According to an embodiment, an acoustic emission sensor 100 described herein is used for performing a measurement on a measurement object 200 in a chemically corrosive environment. An example of a chemically corrosive environment includes an acidic environment having a particularly low pH value, or an alkaline environment having a particularly high pH value. Examples of a chemically corrosive environment also includes such environments or material combinations in which a conventional, non-metal-free sensor shows corrosive reaction. In particular in an acoustic emission sensor 100, that is formed to be substantially metal-free, an expansion of the application spectrum is thereby yielded.

According to an embodiment a plurality of acoustic emission sensors 100 described herein is used at a plurality of measurement points on a solid measurement object 200 for performing a measurement on the measurement object 200. The measurement includes determining a location of an acoustic event. By using a plurality of acoustic emission sensors 100 and detecting structure-borne sound events at a plurality of measurement points, damages may be localized on larger measurement objects 200, for example, which may accelerate potential maintenance or repair works.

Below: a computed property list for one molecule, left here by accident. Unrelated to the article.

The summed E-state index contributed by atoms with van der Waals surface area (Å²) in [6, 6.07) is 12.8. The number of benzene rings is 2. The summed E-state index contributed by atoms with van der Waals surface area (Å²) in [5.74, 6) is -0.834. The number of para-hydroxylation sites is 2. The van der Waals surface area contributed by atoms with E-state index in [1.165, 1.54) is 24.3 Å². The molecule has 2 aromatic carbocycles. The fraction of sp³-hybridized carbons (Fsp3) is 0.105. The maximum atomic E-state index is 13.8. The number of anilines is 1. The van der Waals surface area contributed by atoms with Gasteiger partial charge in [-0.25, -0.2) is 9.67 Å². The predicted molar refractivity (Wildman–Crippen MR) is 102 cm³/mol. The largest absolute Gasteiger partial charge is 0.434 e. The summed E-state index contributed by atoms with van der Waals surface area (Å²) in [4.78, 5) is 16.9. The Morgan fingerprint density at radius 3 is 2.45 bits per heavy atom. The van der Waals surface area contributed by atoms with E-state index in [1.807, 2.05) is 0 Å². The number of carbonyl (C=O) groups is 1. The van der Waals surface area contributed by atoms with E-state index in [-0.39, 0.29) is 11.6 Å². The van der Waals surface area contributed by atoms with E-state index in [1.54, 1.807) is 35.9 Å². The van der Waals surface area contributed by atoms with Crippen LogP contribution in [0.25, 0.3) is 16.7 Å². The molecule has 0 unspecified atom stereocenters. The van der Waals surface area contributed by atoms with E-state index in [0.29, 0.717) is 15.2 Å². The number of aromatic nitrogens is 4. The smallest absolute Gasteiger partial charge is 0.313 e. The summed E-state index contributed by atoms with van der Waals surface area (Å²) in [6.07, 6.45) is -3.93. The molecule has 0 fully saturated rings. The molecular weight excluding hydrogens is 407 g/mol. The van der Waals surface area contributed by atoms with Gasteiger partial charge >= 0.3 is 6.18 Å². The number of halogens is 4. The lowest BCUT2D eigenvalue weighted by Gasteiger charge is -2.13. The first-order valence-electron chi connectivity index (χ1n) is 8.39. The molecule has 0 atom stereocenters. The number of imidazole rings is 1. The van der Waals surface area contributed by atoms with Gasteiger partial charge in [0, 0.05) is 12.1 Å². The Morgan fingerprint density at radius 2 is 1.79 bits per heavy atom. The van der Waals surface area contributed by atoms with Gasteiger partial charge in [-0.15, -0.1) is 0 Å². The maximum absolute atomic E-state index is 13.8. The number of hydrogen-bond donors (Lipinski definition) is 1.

While the embodiments of the present invention have been described above on the basis of typical exemplary embodiments, the invention is not restricted thereto but can be modified in manifold ways. The invention is neither restricted to the mentioned options of application.

Claims

1. An acoustic emission sensor, comprising:

an optical resonator having a sensor region configured for reflective operation;
an optical waveguide which is optically coupled to the optical resonator;
a light source which is optically coupled to the optical waveguide to apply light to the optical waveguide;
a detection device which is optically coupled to the optical waveguide to detect light from the optical resonator,
wherein the sensor region of the optical resonator comprises a coupling device for mechanically coupling to a solid measurement object,
wherein the coupling device comprises a first coupling element for transmitting an acoustic emission signal between the sensor region and the solid measurement object, and at least one second coupling element, wherein the second coupling element is configured to at least one selected from the group consisting of position the coupling device on the solid measurement object, and act as a filter for the acoustic emission signal.

2. The acoustic emission sensor according to claim 1,